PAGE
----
Part One

The courses in your first semester of study focus on hauora and wellbeing.  It includes 160 clinical hours and introduces the professional requirements for nursing, nursing skills and knowledge, and the regulatory, legal and ethical dimensions of practice.

The courses in your second semester focus on long-term conditions and primary health care. This includes 240 clinical hours and study of the fundamentals of care (evidence-based nursing framework). It also includes a critical evaluation of the desired and unseen effects of technology in nursing. And a critical consideration of our individual and collective response to vulnerable and marginalised populations to lead reduction of health inequity and to promote wellbeing.

Part Two

This section focuses on complex and acute health challenges including caring for people and their whānau experiencing acute distress, illness or trauma across the age continuum. It includes evidence-based practice as a conscientious, problem-solving approach to nursing and 360 hours clinical placement.

The final semester of study focuses on consolidation of nursing knowledge and leadership. This includes 360 hours of continuous clinical practice and supports the student to understand the reality of the novice registered nurse. You will undertake an evidence-based exploration of the potential for change in practice in the clinical environment.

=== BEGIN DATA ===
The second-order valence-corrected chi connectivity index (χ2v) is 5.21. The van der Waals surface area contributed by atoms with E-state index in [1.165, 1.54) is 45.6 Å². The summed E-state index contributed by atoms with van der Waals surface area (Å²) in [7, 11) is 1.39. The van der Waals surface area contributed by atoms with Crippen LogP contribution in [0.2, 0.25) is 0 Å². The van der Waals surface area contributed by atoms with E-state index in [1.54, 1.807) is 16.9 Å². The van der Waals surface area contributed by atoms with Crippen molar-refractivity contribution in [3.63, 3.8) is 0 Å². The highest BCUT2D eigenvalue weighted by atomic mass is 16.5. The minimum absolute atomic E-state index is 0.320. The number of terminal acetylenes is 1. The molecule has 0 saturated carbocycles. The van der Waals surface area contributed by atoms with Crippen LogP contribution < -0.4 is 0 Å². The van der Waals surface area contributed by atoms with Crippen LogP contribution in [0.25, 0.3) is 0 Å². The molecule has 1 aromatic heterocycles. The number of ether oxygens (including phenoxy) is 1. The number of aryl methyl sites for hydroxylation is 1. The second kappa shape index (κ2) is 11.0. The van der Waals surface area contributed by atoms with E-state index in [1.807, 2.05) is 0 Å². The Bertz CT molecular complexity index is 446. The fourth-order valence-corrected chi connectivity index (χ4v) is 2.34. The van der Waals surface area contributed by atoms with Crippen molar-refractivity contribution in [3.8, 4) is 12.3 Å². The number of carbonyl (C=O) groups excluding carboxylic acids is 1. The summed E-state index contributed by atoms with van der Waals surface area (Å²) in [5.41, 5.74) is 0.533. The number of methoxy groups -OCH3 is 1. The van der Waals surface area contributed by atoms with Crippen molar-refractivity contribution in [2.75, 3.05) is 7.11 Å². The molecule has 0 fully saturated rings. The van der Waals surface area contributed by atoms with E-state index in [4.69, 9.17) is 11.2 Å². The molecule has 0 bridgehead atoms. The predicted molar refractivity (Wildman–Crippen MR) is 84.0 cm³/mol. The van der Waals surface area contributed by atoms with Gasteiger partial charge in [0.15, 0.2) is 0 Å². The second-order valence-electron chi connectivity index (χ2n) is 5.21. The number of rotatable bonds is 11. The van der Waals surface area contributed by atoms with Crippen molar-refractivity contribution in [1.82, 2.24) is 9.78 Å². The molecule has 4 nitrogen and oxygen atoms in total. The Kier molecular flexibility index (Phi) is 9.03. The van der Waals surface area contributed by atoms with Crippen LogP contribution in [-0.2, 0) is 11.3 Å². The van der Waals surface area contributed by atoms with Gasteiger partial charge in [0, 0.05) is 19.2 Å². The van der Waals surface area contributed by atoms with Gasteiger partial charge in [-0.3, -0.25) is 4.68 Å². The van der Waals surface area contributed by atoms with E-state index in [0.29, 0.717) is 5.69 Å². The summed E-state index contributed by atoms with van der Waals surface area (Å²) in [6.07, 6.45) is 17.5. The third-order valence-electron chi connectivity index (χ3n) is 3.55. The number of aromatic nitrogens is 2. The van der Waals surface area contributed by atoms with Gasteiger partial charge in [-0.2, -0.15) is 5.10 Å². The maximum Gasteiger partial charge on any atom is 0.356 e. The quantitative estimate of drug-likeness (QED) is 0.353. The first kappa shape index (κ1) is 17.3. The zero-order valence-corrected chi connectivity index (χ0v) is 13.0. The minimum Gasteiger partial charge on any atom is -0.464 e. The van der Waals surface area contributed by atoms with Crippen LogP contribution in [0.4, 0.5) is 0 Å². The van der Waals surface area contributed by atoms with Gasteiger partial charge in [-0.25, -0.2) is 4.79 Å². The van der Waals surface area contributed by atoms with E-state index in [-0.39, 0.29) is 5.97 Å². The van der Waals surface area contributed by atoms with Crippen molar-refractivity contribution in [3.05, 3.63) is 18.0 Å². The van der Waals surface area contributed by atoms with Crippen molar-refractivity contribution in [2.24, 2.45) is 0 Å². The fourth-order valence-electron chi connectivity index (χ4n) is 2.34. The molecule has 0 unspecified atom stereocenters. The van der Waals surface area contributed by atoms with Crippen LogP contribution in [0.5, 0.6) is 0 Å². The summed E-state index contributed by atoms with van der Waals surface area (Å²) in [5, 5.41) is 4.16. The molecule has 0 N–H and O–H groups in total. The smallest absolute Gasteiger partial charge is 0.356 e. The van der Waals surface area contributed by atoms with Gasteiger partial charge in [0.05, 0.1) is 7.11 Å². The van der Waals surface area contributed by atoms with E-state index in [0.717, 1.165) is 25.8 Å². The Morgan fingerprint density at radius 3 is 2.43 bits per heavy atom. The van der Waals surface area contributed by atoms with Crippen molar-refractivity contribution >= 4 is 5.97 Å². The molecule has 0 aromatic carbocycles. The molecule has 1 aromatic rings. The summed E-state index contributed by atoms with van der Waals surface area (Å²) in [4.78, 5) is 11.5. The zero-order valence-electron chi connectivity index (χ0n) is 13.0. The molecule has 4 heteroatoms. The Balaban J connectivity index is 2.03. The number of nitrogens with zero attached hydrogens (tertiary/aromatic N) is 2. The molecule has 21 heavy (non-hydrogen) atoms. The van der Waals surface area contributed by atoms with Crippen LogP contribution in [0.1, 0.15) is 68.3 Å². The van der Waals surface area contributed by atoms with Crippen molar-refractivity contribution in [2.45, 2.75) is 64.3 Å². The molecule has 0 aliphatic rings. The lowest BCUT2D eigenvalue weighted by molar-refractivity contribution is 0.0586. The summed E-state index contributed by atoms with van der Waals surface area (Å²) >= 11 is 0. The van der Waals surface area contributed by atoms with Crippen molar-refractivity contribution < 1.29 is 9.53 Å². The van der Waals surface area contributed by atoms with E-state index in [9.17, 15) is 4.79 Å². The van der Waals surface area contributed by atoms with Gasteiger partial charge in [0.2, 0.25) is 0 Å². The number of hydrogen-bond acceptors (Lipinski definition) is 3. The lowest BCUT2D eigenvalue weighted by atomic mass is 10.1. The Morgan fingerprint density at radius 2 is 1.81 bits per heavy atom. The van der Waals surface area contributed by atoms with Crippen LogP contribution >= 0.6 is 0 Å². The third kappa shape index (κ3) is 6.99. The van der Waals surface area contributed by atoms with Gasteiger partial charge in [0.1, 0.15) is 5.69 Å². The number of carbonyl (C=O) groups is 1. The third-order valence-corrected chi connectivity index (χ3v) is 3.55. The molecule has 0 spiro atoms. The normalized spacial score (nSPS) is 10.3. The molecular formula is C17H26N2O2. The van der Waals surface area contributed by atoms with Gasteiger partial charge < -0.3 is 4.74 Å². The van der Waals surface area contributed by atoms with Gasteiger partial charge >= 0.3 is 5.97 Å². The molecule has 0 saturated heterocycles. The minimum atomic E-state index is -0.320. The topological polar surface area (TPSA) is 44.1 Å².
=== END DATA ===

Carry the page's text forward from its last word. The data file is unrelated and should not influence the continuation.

Timeframes of your study

Due to the clinical requirements, the Master of Clinical Practice (Nursing) does not follow the standard Massey University semester calendar. You will be required to do extended semesters, and study break timing will vary from year to year to accommodate the clinical placement dates.

Courses and specialisations

Key terms

Courses
Each qualification has its own specific set of courses. Some universities call these papers. You enrol in courses after you get accepted into Massey.
Course code
Each course is numbered using 6 digits. The fourth number shows the level of the course. For example, in course 219206, the fourth number is a 2, so it is a 200-level course (usually studied in the second year of full-time study).
Credits
Each course is worth a number of credits. You combine courses (credits) to meet the total number of credits needed for your qualification.
Specialisations
Some qualifications let you choose what subject you'd like to specialise in. Your major or endorsement is what you will take the majority of your courses in.

Credit summary

240 credits

  • Part One compulsory courses – 120 credits
  • Part Two compulsory courses – 120 credits
  • 1100 hours of approved clinical practice and associated reports

Requires completion of Part One and Two

There are regulations around completion of Part One before progressing to Part Two.

Course planning key

Prerequisites
Courses that need to be completed before moving onto a course at the next level. For example, a lot of 200-level courses have 100-level prerequisite courses.
Corequisites
Courses that must be completed at the same time as another course are known as corequisite courses.
Restrictions
Some courses are restricted against each other because their content is similar. This means you can only choose one of the offered courses to study and credit to your qualification.

Part One (Choose 120 credits from)